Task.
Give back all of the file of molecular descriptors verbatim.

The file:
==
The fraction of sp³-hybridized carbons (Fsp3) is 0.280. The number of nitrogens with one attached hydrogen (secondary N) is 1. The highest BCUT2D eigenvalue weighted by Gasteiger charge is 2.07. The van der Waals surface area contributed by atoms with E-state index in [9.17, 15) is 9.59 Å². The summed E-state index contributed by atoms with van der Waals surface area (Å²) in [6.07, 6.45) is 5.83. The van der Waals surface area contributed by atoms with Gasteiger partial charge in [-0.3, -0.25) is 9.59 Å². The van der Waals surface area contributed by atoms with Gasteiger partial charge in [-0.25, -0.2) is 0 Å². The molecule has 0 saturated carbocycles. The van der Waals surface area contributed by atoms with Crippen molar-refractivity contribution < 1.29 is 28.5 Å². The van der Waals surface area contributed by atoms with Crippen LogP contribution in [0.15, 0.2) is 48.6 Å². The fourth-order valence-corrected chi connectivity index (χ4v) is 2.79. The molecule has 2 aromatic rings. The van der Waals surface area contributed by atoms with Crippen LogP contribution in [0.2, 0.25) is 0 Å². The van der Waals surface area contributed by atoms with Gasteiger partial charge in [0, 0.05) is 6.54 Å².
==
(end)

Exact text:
The fraction of sp³-hybridized carbons (Fsp3) is 0.280. The number of nitrogens with one attached hydrogen (secondary N) is 1. The highest BCUT2D eigenvalue weighted by Gasteiger charge is 2.07. The van der Waals surface area contributed by atoms with E-state index in [9.17, 15) is 9.59 Å². The summed E-state index contributed by atoms with van der Waals surface area (Å²) in [6.07, 6.45) is 5.83. The van der Waals surface area contributed by atoms with Gasteiger partial charge in [-0.3, -0.25) is 9.59 Å². The van der Waals surface area contributed by atoms with Gasteiger partial charge in [-0.25, -0.2) is 0 Å². The molecule has 0 saturated carbocycles. The van der Waals surface area contributed by atoms with Crippen molar-refractivity contribution < 1.29 is 28.5 Å². The van der Waals surface area contributed by atoms with Crippen LogP contribution in [0.15, 0.2) is 48.6 Å². The fourth-order valence-corrected chi connectivity index (χ4v) is 2.79. The molecule has 2 aromatic rings. The van der Waals surface area contributed by atoms with Crippen LogP contribution in [0.2, 0.25) is 0 Å². The van der Waals surface area contributed by atoms with Gasteiger partial charge in [0, 0.05) is 6.54 Å².